It was for centuries an important mining town but it was a discovery in the mid 18th century that really put the town on the map.
William Cookworthy, a chemist from Devon, discovered massive deposits of kaolin (a form of decomposed granite), or china clay in the area. The mineral is used in not only the production of porcelain but a whole host of industries including paper, pharmecuticals and textiles. The extraction of china clay became the mainstay of local industry and accelerated the growth of the town from the eighteenth century onwards. One estimate puts the value of the industry at the time at around £15 billion in today's money.
Perhaps the towns biggest draw these days is it's proximity to the mighty Eden Project, only 2 miles away. Eden is now, without doubt, the most popular single tourist attraction in Cornwall. Interestingly enough the biomes were built in an old china clay pit. There has been much written about the environmental and righteous motives of the Eden Project, however there is plenty of evidence to the contrary along with the fact that it has certainly increased traffic in the area!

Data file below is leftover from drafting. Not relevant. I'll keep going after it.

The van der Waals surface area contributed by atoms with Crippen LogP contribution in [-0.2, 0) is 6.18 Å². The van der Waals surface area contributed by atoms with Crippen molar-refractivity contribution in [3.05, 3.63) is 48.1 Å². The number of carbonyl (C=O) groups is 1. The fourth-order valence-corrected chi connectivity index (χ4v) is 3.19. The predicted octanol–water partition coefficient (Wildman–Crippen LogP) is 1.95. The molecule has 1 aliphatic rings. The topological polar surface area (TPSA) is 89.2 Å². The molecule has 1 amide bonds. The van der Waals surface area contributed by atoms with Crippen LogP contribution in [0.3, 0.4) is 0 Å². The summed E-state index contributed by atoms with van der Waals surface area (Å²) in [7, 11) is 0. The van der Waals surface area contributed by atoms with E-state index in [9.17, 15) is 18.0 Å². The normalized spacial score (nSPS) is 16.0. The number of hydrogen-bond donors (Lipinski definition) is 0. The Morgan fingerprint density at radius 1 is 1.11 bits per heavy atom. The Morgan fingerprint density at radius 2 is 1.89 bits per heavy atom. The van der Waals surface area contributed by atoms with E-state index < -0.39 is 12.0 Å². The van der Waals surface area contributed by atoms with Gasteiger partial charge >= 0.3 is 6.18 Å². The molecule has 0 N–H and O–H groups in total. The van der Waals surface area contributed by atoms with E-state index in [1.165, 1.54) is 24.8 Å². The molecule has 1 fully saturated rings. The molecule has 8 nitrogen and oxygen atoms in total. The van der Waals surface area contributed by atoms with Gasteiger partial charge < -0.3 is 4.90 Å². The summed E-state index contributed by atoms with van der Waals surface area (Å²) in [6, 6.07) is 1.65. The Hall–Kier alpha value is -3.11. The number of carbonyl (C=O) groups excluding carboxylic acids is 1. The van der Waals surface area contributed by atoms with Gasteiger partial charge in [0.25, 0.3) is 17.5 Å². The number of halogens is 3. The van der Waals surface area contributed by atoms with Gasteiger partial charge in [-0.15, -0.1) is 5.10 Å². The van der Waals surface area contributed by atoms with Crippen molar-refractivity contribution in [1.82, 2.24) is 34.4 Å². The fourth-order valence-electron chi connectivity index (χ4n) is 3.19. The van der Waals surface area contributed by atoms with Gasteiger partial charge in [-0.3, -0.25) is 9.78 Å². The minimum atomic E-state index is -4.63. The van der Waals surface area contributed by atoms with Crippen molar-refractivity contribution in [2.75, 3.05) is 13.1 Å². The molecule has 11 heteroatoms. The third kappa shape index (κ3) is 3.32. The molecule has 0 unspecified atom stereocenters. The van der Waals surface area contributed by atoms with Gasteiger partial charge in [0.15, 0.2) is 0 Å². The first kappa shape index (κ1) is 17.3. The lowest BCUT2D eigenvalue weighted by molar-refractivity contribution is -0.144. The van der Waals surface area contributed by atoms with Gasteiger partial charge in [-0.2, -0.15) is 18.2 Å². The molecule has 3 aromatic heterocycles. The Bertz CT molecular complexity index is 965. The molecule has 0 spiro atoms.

Although the town itself has little to offer the visitor, it does provide an ideal centre for some of the loveliest beaches in Cornwall. In fact the coast here is sometimes referred to as the Cornish Riviera.
St Austell’s port is the lovely harbour of Charlestown, where you will frequently see old sailing ships. The port has been used as a film location for numerous films and television series, such as Poldark, and there is a small museum open during the season.
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